Growing Greatness - Part One

By: Amy Bingham
By: Amy Bingham

A unique opportunity for gifted students is about to take Kentucky by storm.

The Kentucky Academy for Math and Science is set to open in the fall of 2007 on the campus of Western Kentucky University. This time next year, 120 of the state's brightest high school juniors and seniors will be taking their curriculum, and Kentucky, to the next level.

Renovations are underway at Florence Schneider Hall, one of Western's oldest buildings. The hall recently got a new lease on life from the State Legislature.

The 2005 budget provided $3.75 million plus $5 million in bonding to retrofit Schneider to house the Academy.

"Jody Richards was very interested in the Academy. He had been with the Southern Regional Development Board and he knew what was happening," said Dr. Julia Roberts, director of Western's Center for Gifted Studies.

"Dr. Roberts has been the driving force behind the Math Academy since first writing the proposal, nine years ago," said Dale Brown, Warren County superintendent.

"I really think of all the people I know in gifted education, she is right on target with her plans and ideas on that," Roberts said as plans for a Math and Science Academy evolved. Decision makers were quick to realize this type of education would translate into a stronger economy.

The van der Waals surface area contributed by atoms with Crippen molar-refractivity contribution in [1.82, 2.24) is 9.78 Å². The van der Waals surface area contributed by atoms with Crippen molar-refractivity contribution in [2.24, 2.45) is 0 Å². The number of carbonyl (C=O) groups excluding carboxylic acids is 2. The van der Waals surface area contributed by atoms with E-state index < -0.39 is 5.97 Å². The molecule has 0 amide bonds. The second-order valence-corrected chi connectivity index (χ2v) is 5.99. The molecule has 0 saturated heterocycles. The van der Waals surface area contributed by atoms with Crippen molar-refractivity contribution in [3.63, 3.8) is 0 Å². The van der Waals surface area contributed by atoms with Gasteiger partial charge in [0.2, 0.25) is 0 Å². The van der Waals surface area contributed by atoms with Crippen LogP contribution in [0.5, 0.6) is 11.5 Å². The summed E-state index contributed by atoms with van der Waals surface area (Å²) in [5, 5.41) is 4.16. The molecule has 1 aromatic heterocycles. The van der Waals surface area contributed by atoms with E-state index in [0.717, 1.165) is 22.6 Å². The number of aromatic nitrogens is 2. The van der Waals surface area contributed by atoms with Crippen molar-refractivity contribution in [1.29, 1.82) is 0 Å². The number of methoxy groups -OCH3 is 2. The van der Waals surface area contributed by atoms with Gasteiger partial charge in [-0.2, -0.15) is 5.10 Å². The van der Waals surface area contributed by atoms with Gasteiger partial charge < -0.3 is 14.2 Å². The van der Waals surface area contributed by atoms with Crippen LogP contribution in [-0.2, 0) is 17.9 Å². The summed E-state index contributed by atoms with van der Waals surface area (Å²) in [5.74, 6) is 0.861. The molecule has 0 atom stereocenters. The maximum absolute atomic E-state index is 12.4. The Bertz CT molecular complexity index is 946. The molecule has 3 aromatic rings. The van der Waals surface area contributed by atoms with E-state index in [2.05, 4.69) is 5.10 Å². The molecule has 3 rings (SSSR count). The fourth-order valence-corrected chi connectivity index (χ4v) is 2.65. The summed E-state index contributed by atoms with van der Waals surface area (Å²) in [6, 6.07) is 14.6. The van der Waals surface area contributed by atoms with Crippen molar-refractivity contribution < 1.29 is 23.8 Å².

"It's future…it's developing future leaders in science technology and math," Roberts explained.

For Kentucky, there's no where to go but up.

The Commonwealth currently ranks 47th in the number of math and scientists in the state. Proof that the Academy could change Kentucky's rankings can be found in North Carolina.

In 1980 North Carolina became the first state to have a residential school focused on math and science. Over the next 10 years, the number of scientists and engineers increased by 125 percent.

Duplicating that success is a tall order, but a challenge the Academy's recently hired director said he's up to.

"We want to be a hub for so much of technology and the thinking on engineering science…why not here…it's the perfect place to do it," said Tim Gott, Academy director.

And there's no time like the present. Gott is quickly adapting to his role as director. Building work is moving full steam ahead and recruitment efforts have begun in ernst around the state. Now the sky's the limit in building a premiere program.

"We have the opportunity and resources to do something nationally and internationally known. I think it has all those components right now," Gott said.

Applications are already being accepted for the opening of the Academy next fall.

Students selected will have tuition, room and board paid for.

To find out more go to www.wku.edu/academy.


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